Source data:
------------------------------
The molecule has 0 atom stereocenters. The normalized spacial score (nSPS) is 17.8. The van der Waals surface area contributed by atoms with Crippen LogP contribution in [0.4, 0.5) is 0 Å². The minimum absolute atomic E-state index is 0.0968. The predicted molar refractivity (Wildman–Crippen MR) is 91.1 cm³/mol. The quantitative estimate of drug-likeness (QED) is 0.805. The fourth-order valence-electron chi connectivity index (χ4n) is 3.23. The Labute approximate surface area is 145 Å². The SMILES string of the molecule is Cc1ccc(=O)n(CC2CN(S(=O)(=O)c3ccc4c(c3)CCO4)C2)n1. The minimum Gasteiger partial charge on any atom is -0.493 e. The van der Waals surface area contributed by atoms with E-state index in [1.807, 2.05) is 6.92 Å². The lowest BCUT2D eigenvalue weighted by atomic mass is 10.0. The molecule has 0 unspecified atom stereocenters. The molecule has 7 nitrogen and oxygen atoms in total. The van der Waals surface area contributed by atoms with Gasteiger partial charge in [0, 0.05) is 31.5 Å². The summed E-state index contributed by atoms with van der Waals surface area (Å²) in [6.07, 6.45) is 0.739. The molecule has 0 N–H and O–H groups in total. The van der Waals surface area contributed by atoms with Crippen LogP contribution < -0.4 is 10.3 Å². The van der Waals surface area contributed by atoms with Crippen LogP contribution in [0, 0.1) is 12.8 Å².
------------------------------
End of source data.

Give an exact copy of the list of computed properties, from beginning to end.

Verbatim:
The molecule has 0 atom stereocenters. The normalized spacial score (nSPS) is 17.8. The van der Waals surface area contributed by atoms with Crippen LogP contribution in [0.4, 0.5) is 0 Å². The minimum absolute atomic E-state index is 0.0968. The predicted molar refractivity (Wildman–Crippen MR) is 91.1 cm³/mol. The quantitative estimate of drug-likeness (QED) is 0.805. The fourth-order valence-electron chi connectivity index (χ4n) is 3.23. The Labute approximate surface area is 145 Å². The SMILES string of the molecule is Cc1ccc(=O)n(CC2CN(S(=O)(=O)c3ccc4c(c3)CCO4)C2)n1. The minimum Gasteiger partial charge on any atom is -0.493 e. The van der Waals surface area contributed by atoms with E-state index in [1.807, 2.05) is 6.92 Å². The lowest BCUT2D eigenvalue weighted by atomic mass is 10.0. The molecule has 0 unspecified atom stereocenters. The molecule has 7 nitrogen and oxygen atoms in total. The van der Waals surface area contributed by atoms with Gasteiger partial charge in [0, 0.05) is 31.5 Å². The summed E-state index contributed by atoms with van der Waals surface area (Å²) in [6.07, 6.45) is 0.739. The molecule has 0 N–H and O–H groups in total. The van der Waals surface area contributed by atoms with Crippen LogP contribution < -0.4 is 10.3 Å². The van der Waals surface area contributed by atoms with Crippen LogP contribution in [0, 0.1) is 12.8 Å².